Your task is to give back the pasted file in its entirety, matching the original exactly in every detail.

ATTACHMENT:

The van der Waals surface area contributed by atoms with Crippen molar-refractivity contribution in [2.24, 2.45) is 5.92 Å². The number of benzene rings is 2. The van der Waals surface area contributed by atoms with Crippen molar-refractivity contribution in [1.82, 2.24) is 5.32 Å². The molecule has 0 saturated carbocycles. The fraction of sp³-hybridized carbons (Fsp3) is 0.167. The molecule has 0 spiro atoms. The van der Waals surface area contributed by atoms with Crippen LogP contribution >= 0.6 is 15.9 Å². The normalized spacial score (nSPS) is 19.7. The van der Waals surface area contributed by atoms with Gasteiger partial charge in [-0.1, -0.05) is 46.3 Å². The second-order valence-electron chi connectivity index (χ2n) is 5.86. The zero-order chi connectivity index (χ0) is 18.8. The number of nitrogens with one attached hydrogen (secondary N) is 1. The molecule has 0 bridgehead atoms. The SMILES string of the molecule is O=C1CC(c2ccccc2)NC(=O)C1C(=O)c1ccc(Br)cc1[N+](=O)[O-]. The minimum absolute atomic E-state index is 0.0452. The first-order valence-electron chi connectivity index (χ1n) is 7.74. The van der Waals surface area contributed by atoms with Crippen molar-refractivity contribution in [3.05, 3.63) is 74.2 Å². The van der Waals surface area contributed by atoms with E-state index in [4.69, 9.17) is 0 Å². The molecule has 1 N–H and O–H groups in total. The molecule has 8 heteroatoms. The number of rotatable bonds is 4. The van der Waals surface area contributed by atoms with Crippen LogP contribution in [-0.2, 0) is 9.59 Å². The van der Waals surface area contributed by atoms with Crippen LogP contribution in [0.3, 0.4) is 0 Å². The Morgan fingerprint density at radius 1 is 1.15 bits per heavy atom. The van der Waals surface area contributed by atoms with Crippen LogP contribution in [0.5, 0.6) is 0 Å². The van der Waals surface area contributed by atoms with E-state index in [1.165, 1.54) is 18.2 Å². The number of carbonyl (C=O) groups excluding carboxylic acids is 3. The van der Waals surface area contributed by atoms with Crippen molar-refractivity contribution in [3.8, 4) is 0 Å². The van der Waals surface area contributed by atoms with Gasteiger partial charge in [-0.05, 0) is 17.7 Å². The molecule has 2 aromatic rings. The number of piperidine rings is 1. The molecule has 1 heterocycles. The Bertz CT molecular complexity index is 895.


The van der Waals surface area contributed by atoms with Crippen molar-refractivity contribution in [2.24, 2.45) is 5.92 Å². The number of benzene rings is 2. The van der Waals surface area contributed by atoms with Crippen molar-refractivity contribution in [1.82, 2.24) is 5.32 Å². The molecule has 0 saturated carbocycles. The fraction of sp³-hybridized carbons (Fsp3) is 0.167. The molecule has 0 spiro atoms. The van der Waals surface area contributed by atoms with Crippen LogP contribution >= 0.6 is 15.9 Å². The normalized spacial score (nSPS) is 19.7. The van der Waals surface area contributed by atoms with Gasteiger partial charge in [-0.1, -0.05) is 46.3 Å². The second-order valence-electron chi connectivity index (χ2n) is 5.86. The zero-order chi connectivity index (χ0) is 18.8. The number of nitrogens with one attached hydrogen (secondary N) is 1. The molecule has 0 bridgehead atoms. The SMILES string of the molecule is O=C1CC(c2ccccc2)NC(=O)C1C(=O)c1ccc(Br)cc1[N+](=O)[O-]. The minimum absolute atomic E-state index is 0.0452. The first-order valence-electron chi connectivity index (χ1n) is 7.74. The van der Waals surface area contributed by atoms with Crippen molar-refractivity contribution in [3.05, 3.63) is 74.2 Å². The van der Waals surface area contributed by atoms with E-state index in [4.69, 9.17) is 0 Å². The molecule has 1 N–H and O–H groups in total. The molecule has 8 heteroatoms. The number of rotatable bonds is 4. The van der Waals surface area contributed by atoms with Crippen LogP contribution in [-0.2, 0) is 9.59 Å². The van der Waals surface area contributed by atoms with Crippen LogP contribution in [0.3, 0.4) is 0 Å². The Morgan fingerprint density at radius 1 is 1.15 bits per heavy atom. The van der Waals surface area contributed by atoms with Crippen LogP contribution in [0.5, 0.6) is 0 Å². The van der Waals surface area contributed by atoms with E-state index in [1.165, 1.54) is 18.2 Å². The number of carbonyl (C=O) groups excluding carboxylic acids is 3. The van der Waals surface area contributed by atoms with Crippen molar-refractivity contribution in [3.8, 4) is 0 Å². The van der Waals surface area contributed by atoms with Gasteiger partial charge in [-0.05, 0) is 17.7 Å². The molecule has 2 aromatic rings. The number of piperidine rings is 1. The molecule has 1 heterocycles. The Bertz CT molecular complexity index is 895.